See Inside Scientific American Mind Volume 23, Issue 2

A Broken Sense of Self Underlies Eating Disorders

A little-known sense that monitors how we feel inside can go awry, potentially distorting body image

Steve Niedorf Photography/Getty Images

Nell (not her real name) was shivering, but she did not realize she was cold. Only when a colleague pointed out her goose bumps and blue lips did she think to put on a sweater. Nor does she register feelings such as exhaustion. “Sometimes I don’t realize I’m tired until three in the morning,” she says. “I just don’t get those clues correctly.”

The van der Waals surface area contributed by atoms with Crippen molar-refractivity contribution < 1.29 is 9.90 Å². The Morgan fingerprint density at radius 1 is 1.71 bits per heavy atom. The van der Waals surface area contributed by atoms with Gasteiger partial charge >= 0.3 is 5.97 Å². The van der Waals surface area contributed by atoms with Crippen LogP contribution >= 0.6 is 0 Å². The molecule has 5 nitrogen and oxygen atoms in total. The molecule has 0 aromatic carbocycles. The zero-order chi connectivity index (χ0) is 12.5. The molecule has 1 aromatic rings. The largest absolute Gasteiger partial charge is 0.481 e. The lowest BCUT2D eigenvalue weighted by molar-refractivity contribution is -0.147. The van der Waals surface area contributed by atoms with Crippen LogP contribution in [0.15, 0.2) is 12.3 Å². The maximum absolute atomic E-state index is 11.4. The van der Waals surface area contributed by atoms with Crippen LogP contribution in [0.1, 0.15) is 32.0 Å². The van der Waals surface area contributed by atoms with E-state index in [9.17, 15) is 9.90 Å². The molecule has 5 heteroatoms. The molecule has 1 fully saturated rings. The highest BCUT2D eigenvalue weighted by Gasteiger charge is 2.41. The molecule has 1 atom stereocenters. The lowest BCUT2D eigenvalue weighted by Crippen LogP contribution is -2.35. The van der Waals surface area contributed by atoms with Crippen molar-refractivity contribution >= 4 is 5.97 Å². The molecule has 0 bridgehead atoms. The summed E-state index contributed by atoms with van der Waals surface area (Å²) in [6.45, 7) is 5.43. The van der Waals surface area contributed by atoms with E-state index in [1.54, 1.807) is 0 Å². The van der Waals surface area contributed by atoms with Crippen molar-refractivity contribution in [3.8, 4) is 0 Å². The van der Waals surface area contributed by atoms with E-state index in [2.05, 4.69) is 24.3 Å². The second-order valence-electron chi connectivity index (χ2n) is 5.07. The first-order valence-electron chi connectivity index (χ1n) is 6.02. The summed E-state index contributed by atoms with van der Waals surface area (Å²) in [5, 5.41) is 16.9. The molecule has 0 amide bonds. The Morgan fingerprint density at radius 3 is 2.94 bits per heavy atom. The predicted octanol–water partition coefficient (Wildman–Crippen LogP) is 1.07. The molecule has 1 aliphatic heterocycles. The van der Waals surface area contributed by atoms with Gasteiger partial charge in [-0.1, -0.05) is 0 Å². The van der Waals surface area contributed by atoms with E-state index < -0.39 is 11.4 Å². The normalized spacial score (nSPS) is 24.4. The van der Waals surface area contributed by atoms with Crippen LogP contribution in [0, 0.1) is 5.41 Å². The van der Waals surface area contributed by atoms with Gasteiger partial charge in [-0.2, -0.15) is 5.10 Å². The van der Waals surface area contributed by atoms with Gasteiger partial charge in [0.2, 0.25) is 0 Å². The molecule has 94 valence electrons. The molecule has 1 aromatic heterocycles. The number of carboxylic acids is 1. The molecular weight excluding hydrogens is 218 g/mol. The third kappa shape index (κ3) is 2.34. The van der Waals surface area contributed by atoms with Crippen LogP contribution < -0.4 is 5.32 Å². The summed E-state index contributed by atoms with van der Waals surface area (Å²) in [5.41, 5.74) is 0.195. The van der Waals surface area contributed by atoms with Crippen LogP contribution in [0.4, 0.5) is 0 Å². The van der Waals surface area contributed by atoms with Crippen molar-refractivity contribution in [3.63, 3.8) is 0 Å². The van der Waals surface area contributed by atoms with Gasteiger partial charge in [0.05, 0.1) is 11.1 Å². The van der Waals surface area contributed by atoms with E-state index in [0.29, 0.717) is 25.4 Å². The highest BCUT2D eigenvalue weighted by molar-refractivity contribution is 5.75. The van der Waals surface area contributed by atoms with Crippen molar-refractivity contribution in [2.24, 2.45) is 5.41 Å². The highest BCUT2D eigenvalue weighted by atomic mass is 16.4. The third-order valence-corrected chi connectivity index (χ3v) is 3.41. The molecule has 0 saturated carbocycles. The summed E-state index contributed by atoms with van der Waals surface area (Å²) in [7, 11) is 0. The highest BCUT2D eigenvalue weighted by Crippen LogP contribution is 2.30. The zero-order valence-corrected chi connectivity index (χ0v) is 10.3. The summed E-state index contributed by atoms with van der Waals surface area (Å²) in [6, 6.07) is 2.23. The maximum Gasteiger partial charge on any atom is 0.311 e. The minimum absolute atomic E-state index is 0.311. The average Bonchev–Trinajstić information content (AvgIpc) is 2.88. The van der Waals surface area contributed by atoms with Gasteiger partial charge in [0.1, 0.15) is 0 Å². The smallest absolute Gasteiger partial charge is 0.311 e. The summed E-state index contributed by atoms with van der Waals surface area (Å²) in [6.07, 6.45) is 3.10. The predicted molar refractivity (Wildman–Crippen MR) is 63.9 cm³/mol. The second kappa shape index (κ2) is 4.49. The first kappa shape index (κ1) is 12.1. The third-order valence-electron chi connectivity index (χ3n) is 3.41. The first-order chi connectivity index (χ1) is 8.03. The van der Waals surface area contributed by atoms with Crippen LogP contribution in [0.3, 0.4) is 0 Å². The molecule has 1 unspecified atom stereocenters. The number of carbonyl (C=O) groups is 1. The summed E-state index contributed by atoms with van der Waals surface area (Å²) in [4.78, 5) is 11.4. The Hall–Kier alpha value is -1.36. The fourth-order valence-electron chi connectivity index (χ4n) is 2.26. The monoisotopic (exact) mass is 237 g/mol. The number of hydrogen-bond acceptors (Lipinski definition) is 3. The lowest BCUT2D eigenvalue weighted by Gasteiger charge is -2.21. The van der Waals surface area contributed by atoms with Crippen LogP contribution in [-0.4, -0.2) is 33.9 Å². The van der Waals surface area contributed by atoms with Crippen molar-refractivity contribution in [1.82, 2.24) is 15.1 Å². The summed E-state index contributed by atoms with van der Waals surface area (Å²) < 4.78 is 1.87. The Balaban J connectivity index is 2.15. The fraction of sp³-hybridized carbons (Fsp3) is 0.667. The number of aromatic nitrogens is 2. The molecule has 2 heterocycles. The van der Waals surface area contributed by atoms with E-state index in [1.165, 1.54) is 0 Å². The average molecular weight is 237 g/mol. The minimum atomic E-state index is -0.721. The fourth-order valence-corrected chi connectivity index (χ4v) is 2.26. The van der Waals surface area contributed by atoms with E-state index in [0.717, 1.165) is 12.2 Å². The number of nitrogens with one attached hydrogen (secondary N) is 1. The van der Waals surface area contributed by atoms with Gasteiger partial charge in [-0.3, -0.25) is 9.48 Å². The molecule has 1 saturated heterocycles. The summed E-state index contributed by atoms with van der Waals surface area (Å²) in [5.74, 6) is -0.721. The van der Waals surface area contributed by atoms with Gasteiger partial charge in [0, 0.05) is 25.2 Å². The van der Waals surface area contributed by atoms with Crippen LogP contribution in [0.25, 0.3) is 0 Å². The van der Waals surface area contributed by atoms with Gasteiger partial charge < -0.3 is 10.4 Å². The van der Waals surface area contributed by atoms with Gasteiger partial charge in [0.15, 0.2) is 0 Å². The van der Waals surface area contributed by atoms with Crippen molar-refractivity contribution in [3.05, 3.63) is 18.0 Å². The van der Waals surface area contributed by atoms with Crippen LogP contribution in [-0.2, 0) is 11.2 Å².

These traits seemed like little more than quirks until September 2010, when the 36-year-old woman took a full battery of psychological tests as she reentered treatment for a relapse of anorexia nervosa, a disorder she had struggled with on and off for more than 20 years. One of the tests included a section measuring a little-known sense called interoception, awareness of the internal state of one’s body. Interoception informs us of emotions, pain, thirst, hunger and body temperature. People vary on how well they receive such cues. As with other individuals who have eating disorders and body image issues, Nell showed profound difficulties with interoception.

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